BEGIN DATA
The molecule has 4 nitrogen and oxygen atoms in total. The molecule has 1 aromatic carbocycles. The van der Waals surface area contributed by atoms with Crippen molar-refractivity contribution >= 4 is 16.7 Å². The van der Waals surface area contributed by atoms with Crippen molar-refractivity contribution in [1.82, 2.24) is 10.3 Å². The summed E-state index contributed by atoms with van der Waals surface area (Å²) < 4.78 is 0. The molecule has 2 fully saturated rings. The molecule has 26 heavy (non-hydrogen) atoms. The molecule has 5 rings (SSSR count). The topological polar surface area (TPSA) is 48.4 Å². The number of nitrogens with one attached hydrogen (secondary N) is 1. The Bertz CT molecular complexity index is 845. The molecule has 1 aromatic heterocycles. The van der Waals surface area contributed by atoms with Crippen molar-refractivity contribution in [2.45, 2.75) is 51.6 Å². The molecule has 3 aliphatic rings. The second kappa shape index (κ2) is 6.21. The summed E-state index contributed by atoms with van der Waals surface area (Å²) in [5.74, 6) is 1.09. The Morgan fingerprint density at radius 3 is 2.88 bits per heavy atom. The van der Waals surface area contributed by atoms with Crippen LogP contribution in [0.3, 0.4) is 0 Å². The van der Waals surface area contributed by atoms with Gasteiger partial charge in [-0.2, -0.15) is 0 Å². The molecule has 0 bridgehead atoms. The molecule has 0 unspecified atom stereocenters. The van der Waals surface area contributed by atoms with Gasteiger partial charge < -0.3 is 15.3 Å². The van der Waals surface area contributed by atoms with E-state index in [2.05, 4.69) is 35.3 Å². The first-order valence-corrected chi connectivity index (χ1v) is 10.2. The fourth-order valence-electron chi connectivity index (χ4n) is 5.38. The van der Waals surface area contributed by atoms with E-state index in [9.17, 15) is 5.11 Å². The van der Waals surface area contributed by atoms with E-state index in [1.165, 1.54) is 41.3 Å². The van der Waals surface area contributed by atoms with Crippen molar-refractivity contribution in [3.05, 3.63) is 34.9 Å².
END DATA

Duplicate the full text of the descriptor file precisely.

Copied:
The molecule has 4 nitrogen and oxygen atoms in total. The molecule has 1 aromatic carbocycles. The van der Waals surface area contributed by atoms with Crippen molar-refractivity contribution >= 4 is 16.7 Å². The van der Waals surface area contributed by atoms with Crippen molar-refractivity contribution in [1.82, 2.24) is 10.3 Å². The summed E-state index contributed by atoms with van der Waals surface area (Å²) < 4.78 is 0. The molecule has 2 fully saturated rings. The molecule has 26 heavy (non-hydrogen) atoms. The molecule has 5 rings (SSSR count). The topological polar surface area (TPSA) is 48.4 Å². The number of nitrogens with one attached hydrogen (secondary N) is 1. The Bertz CT molecular complexity index is 845. The molecule has 1 aromatic heterocycles. The van der Waals surface area contributed by atoms with Crippen molar-refractivity contribution in [2.45, 2.75) is 51.6 Å². The molecule has 3 aliphatic rings. The second kappa shape index (κ2) is 6.21. The summed E-state index contributed by atoms with van der Waals surface area (Å²) in [5.74, 6) is 1.09. The Morgan fingerprint density at radius 3 is 2.88 bits per heavy atom. The van der Waals surface area contributed by atoms with Crippen LogP contribution in [0.3, 0.4) is 0 Å². The van der Waals surface area contributed by atoms with Gasteiger partial charge in [-0.2, -0.15) is 0 Å². The molecule has 0 bridgehead atoms. The molecule has 0 unspecified atom stereocenters. The van der Waals surface area contributed by atoms with Gasteiger partial charge < -0.3 is 15.3 Å². The van der Waals surface area contributed by atoms with E-state index in [2.05, 4.69) is 35.3 Å². The first-order valence-corrected chi connectivity index (χ1v) is 10.2. The fourth-order valence-electron chi connectivity index (χ4n) is 5.38. The van der Waals surface area contributed by atoms with E-state index in [9.17, 15) is 5.11 Å². The van der Waals surface area contributed by atoms with E-state index in [1.165, 1.54) is 41.3 Å². The van der Waals surface area contributed by atoms with Crippen molar-refractivity contribution in [3.05, 3.63) is 34.9 Å².